ZTW have been well known for producing only the highest quality Electronics for quads for well over a year now, and the new Flash 30A are no exception.
- Supports high kV motor and BLHeli REV 16.0
- Autodetect Oneshot125, Oneshot42 and Multishot
- MCU- EFM8BB21F16 and hardware PWM make smooth throttle responses.
- Note: There is no max cell count but our research of the VReg suggests a maximum of 6S.
Initial Impressions and Installation:
The ESCs came like pretty much every other ESC we have ever seen, in a grey antistatic bag. The ESC was a little larger than we would like. Here are the dimensions we measured.
The PCB does seem overly thin as well, at only 1.05mm thick, especially as we are carrying serious current nowadays, sometimes in excess of 30a. Apart from that the Signal cable did seem very long, and you may want to cut it own for miniquad use. The wires were all silicon insulated as we have come to expect from most ESCs.
There’s not much to say about soldering up the ESCs either, although we did cut down the cable for use on our SCX and also used a grounded signal wire.
We used the BLHeli Passthrough feature of cleanflight to setup our ESCs on BLHeli 16.1. Once setting we did change was startup power to 0.125, this was simply a safety net to ensure we did not have any death roll issues. A very small minority of users are reporting issues with BLHeli_S deal roll issues, and those who are are generally using the Aikon SEMF. We did not experience any issues with the Flash 30A throughout our testing period and we have not been able to find anyone who has had any issues with these specific ESCs.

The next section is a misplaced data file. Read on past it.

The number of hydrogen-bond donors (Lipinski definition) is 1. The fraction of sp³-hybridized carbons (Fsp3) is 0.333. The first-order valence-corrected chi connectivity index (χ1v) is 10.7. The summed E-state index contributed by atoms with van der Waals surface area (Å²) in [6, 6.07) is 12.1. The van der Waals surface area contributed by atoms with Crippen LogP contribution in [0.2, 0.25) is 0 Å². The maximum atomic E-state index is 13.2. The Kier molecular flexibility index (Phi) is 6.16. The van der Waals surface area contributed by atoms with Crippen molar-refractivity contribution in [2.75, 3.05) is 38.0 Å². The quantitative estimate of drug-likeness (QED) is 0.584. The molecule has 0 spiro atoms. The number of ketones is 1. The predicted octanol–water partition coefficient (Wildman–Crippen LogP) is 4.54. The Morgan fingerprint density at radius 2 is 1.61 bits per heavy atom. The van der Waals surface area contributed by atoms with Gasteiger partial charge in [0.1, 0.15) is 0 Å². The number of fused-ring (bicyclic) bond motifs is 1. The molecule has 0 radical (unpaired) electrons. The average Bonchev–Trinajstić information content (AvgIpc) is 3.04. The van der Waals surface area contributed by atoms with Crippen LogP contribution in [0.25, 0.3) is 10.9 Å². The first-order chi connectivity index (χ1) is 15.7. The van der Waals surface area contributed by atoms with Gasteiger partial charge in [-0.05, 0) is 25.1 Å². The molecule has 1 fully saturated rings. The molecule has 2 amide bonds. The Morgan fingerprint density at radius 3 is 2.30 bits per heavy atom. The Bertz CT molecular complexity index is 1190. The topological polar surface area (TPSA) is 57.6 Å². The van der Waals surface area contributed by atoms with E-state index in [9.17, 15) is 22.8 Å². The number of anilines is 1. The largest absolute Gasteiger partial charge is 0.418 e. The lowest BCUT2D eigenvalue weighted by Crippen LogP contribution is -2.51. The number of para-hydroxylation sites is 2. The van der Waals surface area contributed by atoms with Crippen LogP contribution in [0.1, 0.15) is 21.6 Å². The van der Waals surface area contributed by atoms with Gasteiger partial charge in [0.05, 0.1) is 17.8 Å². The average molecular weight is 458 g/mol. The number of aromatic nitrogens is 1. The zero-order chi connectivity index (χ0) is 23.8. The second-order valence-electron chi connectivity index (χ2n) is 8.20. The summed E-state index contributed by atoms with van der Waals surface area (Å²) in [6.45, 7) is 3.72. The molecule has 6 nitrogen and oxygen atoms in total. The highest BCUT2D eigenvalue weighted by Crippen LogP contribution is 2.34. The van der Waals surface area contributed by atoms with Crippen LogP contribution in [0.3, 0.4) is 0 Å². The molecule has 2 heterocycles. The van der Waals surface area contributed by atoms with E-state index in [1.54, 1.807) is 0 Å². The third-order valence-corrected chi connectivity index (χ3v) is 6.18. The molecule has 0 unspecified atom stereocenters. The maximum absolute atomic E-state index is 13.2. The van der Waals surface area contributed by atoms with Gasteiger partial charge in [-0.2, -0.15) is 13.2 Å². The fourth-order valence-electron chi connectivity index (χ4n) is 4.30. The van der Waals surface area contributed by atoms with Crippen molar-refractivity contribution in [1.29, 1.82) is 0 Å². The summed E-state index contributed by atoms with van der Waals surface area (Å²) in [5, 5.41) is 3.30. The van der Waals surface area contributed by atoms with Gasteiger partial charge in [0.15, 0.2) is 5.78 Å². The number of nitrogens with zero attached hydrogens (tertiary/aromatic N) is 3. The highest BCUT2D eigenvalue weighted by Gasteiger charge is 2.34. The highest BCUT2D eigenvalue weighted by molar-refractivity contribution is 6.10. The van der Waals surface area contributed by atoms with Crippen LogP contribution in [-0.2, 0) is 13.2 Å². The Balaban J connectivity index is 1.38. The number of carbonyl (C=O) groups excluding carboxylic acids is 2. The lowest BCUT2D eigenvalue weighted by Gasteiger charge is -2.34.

The Flash 30A are designed to operate on BLHeli_S firmware, and thus it uses a Busybee2 (EFM8BB21F16). This MCU is faster than we have previously seen in standard BLHeli_S ESCs . What is the advantage of this faster processor you might say? Well it enables the ESC to use hardware PWM, whilst we are not computer programmers, from what we understand it is far better than the software PWM that most previous ESCs are using. This also means that the ‘refresh rate’ between the gate drivers and MCU is double what it was before. The ‘Busybee2’ MCU is a step above the ‘Busybee1’ we have seen in other BLHeli_S ESCs, therefore it has 2048 steps of throttle resolution. Although no one is quite sure whether the ESC/FC can actually use this greater resolution.
As you can see from MiniQuadTestBench’s Graph, the ZTW Flash 30A perform right in the middle of the pack, they don’t quite beat out the Aikon’s or EMAX BLheli_S. But they do perform very similarly to DYS’s XS30A.
Click here for a full spread sheet of results.
However static thrust tests are only half the story so here is our view on how they performed in the air.
We were flying a fast racing quad, the SCX 200, with a 11:1 thrust to weight ratio so we could really push the ESCs to their limits are we were not disappointed. BLHeli_s makes a huge difference to performance, especially near the bottom throttle when recovering from maneuvers and requiring the motors to spin up smoothly and rapidly. The change in performance v XM30A strikes us almost as bold as when we first used KISS ESCs, coming from the days of flashing 12A HK Blue ESCs with SimonK, it really was this outstanding.
The ZTW Flash 30A are some excellent BLHeli_S ESCs, they avoid the issues of the early adopters such as the Aikon SEMF 30A and the (now recalled) Emax Lightning_S 35A. But they still maintain solid thrust numbers and the crisp throttle response. In addition the BusyBee2 MCU acts as a good future proofing net when later generations of BLHeli_S come out. But the drawback has to be their large size and very thin PDB, which is annoying if you are building very tightly. Nevertheless it is still a steller performance from a top quality manufacturer we have come to expect no less from and therefore it is our favourite BLHeli_S ESC to date.